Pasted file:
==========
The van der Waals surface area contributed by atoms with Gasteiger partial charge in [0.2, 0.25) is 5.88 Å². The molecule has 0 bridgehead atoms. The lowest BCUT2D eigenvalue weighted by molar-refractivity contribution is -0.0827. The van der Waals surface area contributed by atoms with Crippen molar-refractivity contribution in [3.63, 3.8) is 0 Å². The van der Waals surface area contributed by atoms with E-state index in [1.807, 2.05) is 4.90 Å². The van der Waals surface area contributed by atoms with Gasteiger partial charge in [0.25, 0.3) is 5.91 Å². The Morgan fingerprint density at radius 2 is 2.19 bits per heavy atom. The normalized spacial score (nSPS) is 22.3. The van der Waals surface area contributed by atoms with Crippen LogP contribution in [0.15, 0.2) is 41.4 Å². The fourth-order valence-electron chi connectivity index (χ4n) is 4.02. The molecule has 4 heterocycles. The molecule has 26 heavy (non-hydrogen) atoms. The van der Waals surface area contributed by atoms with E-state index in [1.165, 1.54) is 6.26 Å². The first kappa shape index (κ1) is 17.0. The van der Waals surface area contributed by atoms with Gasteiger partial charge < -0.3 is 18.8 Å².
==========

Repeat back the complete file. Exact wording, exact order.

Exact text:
The van der Waals surface area contributed by atoms with Gasteiger partial charge in [0.2, 0.25) is 5.88 Å². The molecule has 0 bridgehead atoms. The lowest BCUT2D eigenvalue weighted by molar-refractivity contribution is -0.0827. The van der Waals surface area contributed by atoms with Crippen molar-refractivity contribution in [3.63, 3.8) is 0 Å². The van der Waals surface area contributed by atoms with E-state index in [1.807, 2.05) is 4.90 Å². The van der Waals surface area contributed by atoms with Gasteiger partial charge in [0.25, 0.3) is 5.91 Å². The Morgan fingerprint density at radius 2 is 2.19 bits per heavy atom. The normalized spacial score (nSPS) is 22.3. The van der Waals surface area contributed by atoms with Crippen LogP contribution in [0.15, 0.2) is 41.4 Å². The fourth-order valence-electron chi connectivity index (χ4n) is 4.02. The molecule has 4 heterocycles. The molecule has 26 heavy (non-hydrogen) atoms. The van der Waals surface area contributed by atoms with E-state index in [1.165, 1.54) is 6.26 Å². The first kappa shape index (κ1) is 17.0. The van der Waals surface area contributed by atoms with Gasteiger partial charge < -0.3 is 18.8 Å².